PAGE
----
Anya

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Talking As Fast As I Can by Lauren Graham
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Rita Moreno by Rita Moreno
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Why Not Me? by Mindy Kaling
Why Not Me?
by Mindy Kaling (Goodreads Author)
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After being somewhat underwhelmed by Mindy Kaling's first book, I wasn't actively looking forward to reading this one. But when looking for audiobooks to borrow from the library for an impending 1,700 mile drive, I figured I'd give it a shot. After a ...more
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Why Not Me? by Mindy Kaling
“Until I realized: this long expanse of free time to rekindle friendships is not real. We will never come home to each other again and we will never again have each other’s undivided attention. That version of our friendship is over forever. And when I remember this, and it usually happens in those awful, quiet evening hours on Sunday nights, after dinner but before bed, I just lie on my sofa and cry for half an hour.”
Mindy Kaling
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Gumption by Nick Offerman
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I wanted to like this more than I did, considering my admiration of the author and many of the people that were profiled (not to mention my love of figures in American history). Since I listened to the audiobook while driving, I didn't look ahead to ...more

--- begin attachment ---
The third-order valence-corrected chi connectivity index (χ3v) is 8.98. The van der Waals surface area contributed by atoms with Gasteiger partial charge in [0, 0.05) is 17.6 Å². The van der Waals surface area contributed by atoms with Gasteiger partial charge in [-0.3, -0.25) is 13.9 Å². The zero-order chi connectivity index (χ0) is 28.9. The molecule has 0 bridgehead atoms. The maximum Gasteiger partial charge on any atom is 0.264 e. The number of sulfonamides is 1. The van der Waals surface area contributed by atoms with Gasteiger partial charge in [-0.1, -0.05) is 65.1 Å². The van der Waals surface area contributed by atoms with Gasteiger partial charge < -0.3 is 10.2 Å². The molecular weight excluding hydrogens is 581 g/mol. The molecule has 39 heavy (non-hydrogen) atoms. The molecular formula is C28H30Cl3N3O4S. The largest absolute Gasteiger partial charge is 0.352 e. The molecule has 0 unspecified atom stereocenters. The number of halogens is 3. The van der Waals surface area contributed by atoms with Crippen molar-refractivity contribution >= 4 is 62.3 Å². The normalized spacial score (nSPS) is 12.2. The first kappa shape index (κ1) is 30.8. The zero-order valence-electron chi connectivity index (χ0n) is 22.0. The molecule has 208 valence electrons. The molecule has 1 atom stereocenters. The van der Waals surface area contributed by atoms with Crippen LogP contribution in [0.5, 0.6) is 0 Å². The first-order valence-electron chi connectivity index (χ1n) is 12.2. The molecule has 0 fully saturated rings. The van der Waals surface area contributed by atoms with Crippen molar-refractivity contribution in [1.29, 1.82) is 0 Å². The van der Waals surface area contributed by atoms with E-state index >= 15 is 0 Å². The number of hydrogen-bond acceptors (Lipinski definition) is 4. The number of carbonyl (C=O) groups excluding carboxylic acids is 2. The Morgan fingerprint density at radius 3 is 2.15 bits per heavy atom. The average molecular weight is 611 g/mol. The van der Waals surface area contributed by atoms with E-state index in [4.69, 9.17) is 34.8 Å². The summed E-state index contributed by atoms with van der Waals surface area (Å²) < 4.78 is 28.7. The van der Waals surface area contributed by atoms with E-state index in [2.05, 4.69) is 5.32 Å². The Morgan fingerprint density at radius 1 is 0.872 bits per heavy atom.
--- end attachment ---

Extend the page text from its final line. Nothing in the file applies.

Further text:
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The Magician's Land by Lev Grossman
“The library was still giving trouble: a few books in some of the more obscure corners of the stacks retained some autonomy, dating back to an infamous early experiment with flying books, and lately they'd begun to breed. Shocked undergraduates had stumbled on books in the very act.
Which sounded interesting, but so far the resulting offspring had either been predictably derivative (in fiction) or stunningly boring (nonfiction); hybrid pairings between fiction and nonfiction were the most vital. The librarian thought the problem was just that the right books weren't breeding with each other and proposed a forced mating program. The library committee had an epic secret meeting about the ethics of literary eugenics which ended in a furious deadlock.”
Lev Grossman
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The Magician's Land by Lev Grossman
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These books have always walked a fine line of balancing classic fantasy elements with an ironic detachment and critique of said elements, expressed with modern slang and references by characters that aren't always likable. But it works. I can't deny ...more
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Yes Please by Amy Poehler
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Modern Romance by Aziz Ansari
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A Clash of Kings by George R.R. Martin